Deconstruction: Philosophy and Literary Theory
What is Deconstruction? The critical term, coined by Jacques Derrida, is notoriously hard to define. Derrida himself insisted that “deconstruction” is not a method of reading, nor an analytical approach, nor even stable in its own meaning. And yet, deconstruction became the cri de coeur of literary theory in the United States: to its proponents, a necessary excavation of the foundational concepts of the Western tradition; to its critics, a byword of intellectual scholasticism, even charlatanism. In the hands of its most famous practitioners, the so-called Yale School of Paul de Man, Geoffrey Hartman, J. Hillis Miller, and the visiting Derrida, deconstruction was used to expose a fundamental instability of meaning in a range of literary, philosophical, legal, and religious texts, while feminist deconstructionists like Hélène Cixous and Shoshana Felman used it to interrogate hierarchies of gender, power, and privilege. Yet, for all its emancipatory promise, deconstruction, in undermining the possibility of shared meaning, seemed to strike at the very foundations of politics and solidarity. How, then, can we understand deconstruction—theoretically, philosophically, and politically? What can the Deconstructionists—and their critics—teach us today?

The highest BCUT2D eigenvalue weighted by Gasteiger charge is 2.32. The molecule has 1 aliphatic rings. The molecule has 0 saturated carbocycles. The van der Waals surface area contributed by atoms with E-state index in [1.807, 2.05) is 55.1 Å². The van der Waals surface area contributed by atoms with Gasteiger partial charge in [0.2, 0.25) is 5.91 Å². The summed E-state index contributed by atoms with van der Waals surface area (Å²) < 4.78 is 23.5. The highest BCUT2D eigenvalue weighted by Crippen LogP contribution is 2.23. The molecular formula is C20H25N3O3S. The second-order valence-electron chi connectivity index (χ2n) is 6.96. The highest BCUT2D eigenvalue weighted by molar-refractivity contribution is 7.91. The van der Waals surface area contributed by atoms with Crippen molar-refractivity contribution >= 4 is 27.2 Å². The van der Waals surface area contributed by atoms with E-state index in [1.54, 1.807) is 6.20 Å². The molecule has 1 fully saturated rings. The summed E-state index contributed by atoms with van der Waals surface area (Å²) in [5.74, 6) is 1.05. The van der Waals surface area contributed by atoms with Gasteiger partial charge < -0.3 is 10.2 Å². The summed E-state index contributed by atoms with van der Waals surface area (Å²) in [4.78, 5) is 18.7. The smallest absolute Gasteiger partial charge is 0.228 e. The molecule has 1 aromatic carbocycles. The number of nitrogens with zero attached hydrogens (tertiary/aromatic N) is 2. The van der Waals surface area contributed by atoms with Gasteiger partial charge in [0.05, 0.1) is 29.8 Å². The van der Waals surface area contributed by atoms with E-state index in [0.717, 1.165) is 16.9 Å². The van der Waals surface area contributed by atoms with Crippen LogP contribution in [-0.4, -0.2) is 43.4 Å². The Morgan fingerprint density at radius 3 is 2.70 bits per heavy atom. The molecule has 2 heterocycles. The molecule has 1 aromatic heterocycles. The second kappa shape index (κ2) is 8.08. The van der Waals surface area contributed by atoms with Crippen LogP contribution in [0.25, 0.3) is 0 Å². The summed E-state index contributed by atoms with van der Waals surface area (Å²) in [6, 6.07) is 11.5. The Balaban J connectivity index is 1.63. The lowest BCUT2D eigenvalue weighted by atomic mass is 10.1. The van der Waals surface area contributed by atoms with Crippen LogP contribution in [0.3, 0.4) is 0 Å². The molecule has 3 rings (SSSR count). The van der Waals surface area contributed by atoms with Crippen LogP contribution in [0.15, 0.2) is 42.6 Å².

In this course, we will examine the multifaceted and contentious emergence of deconstruction by focusing on the activities of the Yale School and its contemporaries. What were its literary and philosophical applications? What were the motivations that propelled it and the terms of debate surrounding it? What was so provocative about it, for its skeptics and detractors? We’ll explore not just the academic debates over literary interpretation and canon formation that deconstruction inspired, but also the intellectual dynamics and ethical dilemmas of the postwar landscape in which it was situated, including the discovery of de Man’s earlier collaboration with the Nazis. And, decades after its emergence, we’ll seek to situate deconstruction in our time. Is it outmoded as a theoretical practice? Or does it remain, perhaps forever after, an imperative of post-modernity? Readings will be drawn from works by Derrida, de Man, Hillis Miller, Harold Bloom, Geoffrey Hartman, Stanley Fish, Shoshana Felman, and M. H. Abrams, among others.
Course ScheduleThursday, 7:00-10:00pm EST
April 14 — May 05, 2022